Local Religious life

Trio of men become archdiocese’s newest priests

The priests of the archdiocese perform the ritual of the laying on of hands on, from left, ordinands Tim Skoch, George Rhodes and Colm Larkin. The three were ordained priests on May 27 by Archbishop Joseph F. Naumann at Prince of Peace Church, Olathe. LEAVEN PHOTO BY KATHRYN WHITE

by Marc and Julie Anderson

OLATHE — One of Mike and Ginny Skoch’s favorite pictures of their son Tim is from when he was around 2 years old. He was wearing a plastic rosary around his neck.

“He just beamed,” she said. “He was always very happy.”

That photo was on display during the celebrations surrounding the ordination of her son — along with Colm Larkin and George Rhodes — to the priesthood.

The ordination Mass was celebrated at Prince of Peace Church in Olathe on May 27 by Archbishop Joseph F. Naumann.

The three ordinands lay prostrate before the altar while Archbishop Naumann, the priests of the archdiocese and parishioners chant the Litany of Saints, calling out to the communion of saints for its strength and support. LEAVEN PHOTO BY KATHRYN WHITE

One of the greatest joys of his ministry, said the archbishop in his homily, is to ordain men to the priesthood.

“There’s nothing more important that I do as a bishop than ordain priests,” he said. “God can use one holy, selfless and dedicated priest to touch the hearts of hundreds or thousands — tens of thousands — of men and women.”

 And what a day for an ordination — on the vigil of Pentecost.

“Today, through this ordination, the Holy Spirit is being poured anew into your hearts to empower you to not be prophets of doom, but to be bearers of joy, glad tidings for the lowly, healing for the broken-hearted, liberty for the captives, comfort for those who are mourning,” the archbishop said.

Deacon Tim Skoch processes into Prince of Peace Church on May 27 for his ordination to the priesthood. LEAVEN PHOTO BY KATHRYN WHITE

Likewise, he continued, the ordinands were to always remember to extend God’s mercy through the sacrament of reconciliation.

“Be generous in making yourselves available to the people of God for opportunities to receive the sacrament of reconciliation,” he said. “Jesus is empowering you to speak on his behalf the words of divine mercy.”

After the homily, the Rite of Ordination continued with the three men lying prostrate on the floor as the congregation chanted the Litany of Saints.

The litany was followed by the archbishop laying his hands on each man in turn, ordaining them to the priesthood. It was followed by all of the other priests in attendance doing so as well.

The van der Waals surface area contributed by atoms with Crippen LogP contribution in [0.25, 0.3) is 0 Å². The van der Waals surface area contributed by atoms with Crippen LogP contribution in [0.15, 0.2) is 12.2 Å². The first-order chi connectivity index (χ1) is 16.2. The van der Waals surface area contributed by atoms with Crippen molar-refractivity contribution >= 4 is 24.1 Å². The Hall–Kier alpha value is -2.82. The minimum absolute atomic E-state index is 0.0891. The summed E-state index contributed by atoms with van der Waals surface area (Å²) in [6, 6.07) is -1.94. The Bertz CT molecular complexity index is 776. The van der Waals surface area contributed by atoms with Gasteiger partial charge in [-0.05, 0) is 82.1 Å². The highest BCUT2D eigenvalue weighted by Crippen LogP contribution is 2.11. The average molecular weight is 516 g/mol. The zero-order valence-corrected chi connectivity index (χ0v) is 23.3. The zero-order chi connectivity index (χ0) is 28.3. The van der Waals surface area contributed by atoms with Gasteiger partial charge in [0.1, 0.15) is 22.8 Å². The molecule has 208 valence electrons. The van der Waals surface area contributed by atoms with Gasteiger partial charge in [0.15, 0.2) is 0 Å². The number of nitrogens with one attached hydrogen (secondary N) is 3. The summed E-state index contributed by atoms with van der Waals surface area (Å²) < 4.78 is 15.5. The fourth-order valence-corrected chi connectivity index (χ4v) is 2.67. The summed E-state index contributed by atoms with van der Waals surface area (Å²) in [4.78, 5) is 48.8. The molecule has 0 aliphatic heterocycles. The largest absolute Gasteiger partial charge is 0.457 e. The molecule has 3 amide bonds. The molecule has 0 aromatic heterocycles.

Calling the entire experience “phenomenal,” Mike Skoch said, “The liturgy itself is beautiful, but I sat there, fighting back tears. The most beautiful thing is seeing my son so happy.”

Deacon George Rhodes has his hands wrapped in cloth after having them anointed with chrism. LEAVEN PHOTO BY KATHRYN WHITE

As a priest, the couple thinks their son will benefit from the servant leadership he exhibited at a young age.

“If there wasn’t a server, he was always like, ‘Can I go serve?’” Ginny recalled. “I feel like he had a real servant’s heart from very early. . . . He always had a desire to do not only what was right, but what God wanted him to do.

 “He sees a need, and he does whatever he can to fulfill it.”

The Skoches never pushed any of their children into a religious vocation, although Ginny admits she did offer some prayers that one of her sons would become a priest.

“Because the harvest is great and the laborers are few, I said, ‘Lord, you know I have four sons. Maybe one of them could become your priest,” Ginny said, her voice trembling.

Msgr. Michael Mullen, co-director emeritus of seminarians for the archdiocese, performs the laying on of hands on Father Colm Larkin. LEAVEN PHOTO BY KATHRYN WHITE

Mike agreed.

“It had to be God’s call,” he said. “We certainly hoped and prayed.”

“It’s been really neat to watch the Holy Spirit work in his heart and in his life,” Ginny said, adding that another moment that will definitely stick out in her mind from the ordination Mass is the fraternal greeting.

One by one, all of the priests in attendance embrace the newly ordained as their brother.

“That touched my heart a lot,” said Ginny. “He’s talked a lot about becoming part of that brotherhood.”

Mike agreed, saying, “He eagerly anticipates being [and serving] among his brothers.”

Father Frank Burger vests Father George Rhodes. LEAVEN PHOTO BY KATHRYN WHITE